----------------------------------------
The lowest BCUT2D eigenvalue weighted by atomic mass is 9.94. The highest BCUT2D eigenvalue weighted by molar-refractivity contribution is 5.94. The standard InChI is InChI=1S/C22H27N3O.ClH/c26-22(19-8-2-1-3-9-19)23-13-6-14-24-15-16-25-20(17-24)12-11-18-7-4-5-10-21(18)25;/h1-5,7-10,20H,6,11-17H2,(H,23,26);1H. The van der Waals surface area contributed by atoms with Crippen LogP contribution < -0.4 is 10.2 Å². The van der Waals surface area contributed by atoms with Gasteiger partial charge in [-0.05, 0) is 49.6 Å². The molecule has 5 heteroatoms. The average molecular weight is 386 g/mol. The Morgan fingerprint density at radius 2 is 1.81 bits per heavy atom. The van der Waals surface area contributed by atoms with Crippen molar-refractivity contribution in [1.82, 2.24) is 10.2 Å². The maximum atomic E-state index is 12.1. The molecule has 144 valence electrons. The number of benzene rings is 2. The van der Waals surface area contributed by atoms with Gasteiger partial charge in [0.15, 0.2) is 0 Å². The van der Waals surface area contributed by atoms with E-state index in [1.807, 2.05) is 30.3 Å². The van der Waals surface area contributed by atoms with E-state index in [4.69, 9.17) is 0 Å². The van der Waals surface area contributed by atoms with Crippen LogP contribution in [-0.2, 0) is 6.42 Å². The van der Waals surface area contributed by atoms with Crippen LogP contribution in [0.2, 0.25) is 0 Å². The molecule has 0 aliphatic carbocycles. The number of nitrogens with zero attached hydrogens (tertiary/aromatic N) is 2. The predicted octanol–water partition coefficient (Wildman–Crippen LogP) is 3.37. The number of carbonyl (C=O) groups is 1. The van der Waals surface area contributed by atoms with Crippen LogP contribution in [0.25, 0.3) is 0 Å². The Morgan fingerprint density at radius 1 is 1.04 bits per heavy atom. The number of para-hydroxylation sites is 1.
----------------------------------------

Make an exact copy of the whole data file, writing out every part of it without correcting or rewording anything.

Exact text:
The lowest BCUT2D eigenvalue weighted by atomic mass is 9.94. The highest BCUT2D eigenvalue weighted by molar-refractivity contribution is 5.94. The standard InChI is InChI=1S/C22H27N3O.ClH/c26-22(19-8-2-1-3-9-19)23-13-6-14-24-15-16-25-20(17-24)12-11-18-7-4-5-10-21(18)25;/h1-5,7-10,20H,6,11-17H2,(H,23,26);1H. The van der Waals surface area contributed by atoms with Crippen LogP contribution < -0.4 is 10.2 Å². The van der Waals surface area contributed by atoms with Gasteiger partial charge in [-0.05, 0) is 49.6 Å². The molecule has 5 heteroatoms. The average molecular weight is 386 g/mol. The Morgan fingerprint density at radius 2 is 1.81 bits per heavy atom. The van der Waals surface area contributed by atoms with Crippen molar-refractivity contribution in [1.82, 2.24) is 10.2 Å². The maximum atomic E-state index is 12.1. The molecule has 144 valence electrons. The number of benzene rings is 2. The van der Waals surface area contributed by atoms with Gasteiger partial charge in [0.15, 0.2) is 0 Å². The van der Waals surface area contributed by atoms with E-state index in [1.807, 2.05) is 30.3 Å². The van der Waals surface area contributed by atoms with E-state index in [4.69, 9.17) is 0 Å². The van der Waals surface area contributed by atoms with Crippen LogP contribution in [-0.2, 0) is 6.42 Å². The van der Waals surface area contributed by atoms with Crippen LogP contribution in [0.2, 0.25) is 0 Å². The molecule has 0 aliphatic carbocycles. The number of nitrogens with zero attached hydrogens (tertiary/aromatic N) is 2. The predicted octanol–water partition coefficient (Wildman–Crippen LogP) is 3.37. The number of carbonyl (C=O) groups is 1. The van der Waals surface area contributed by atoms with Crippen LogP contribution in [0.25, 0.3) is 0 Å². The Morgan fingerprint density at radius 1 is 1.04 bits per heavy atom. The number of para-hydroxylation sites is 1.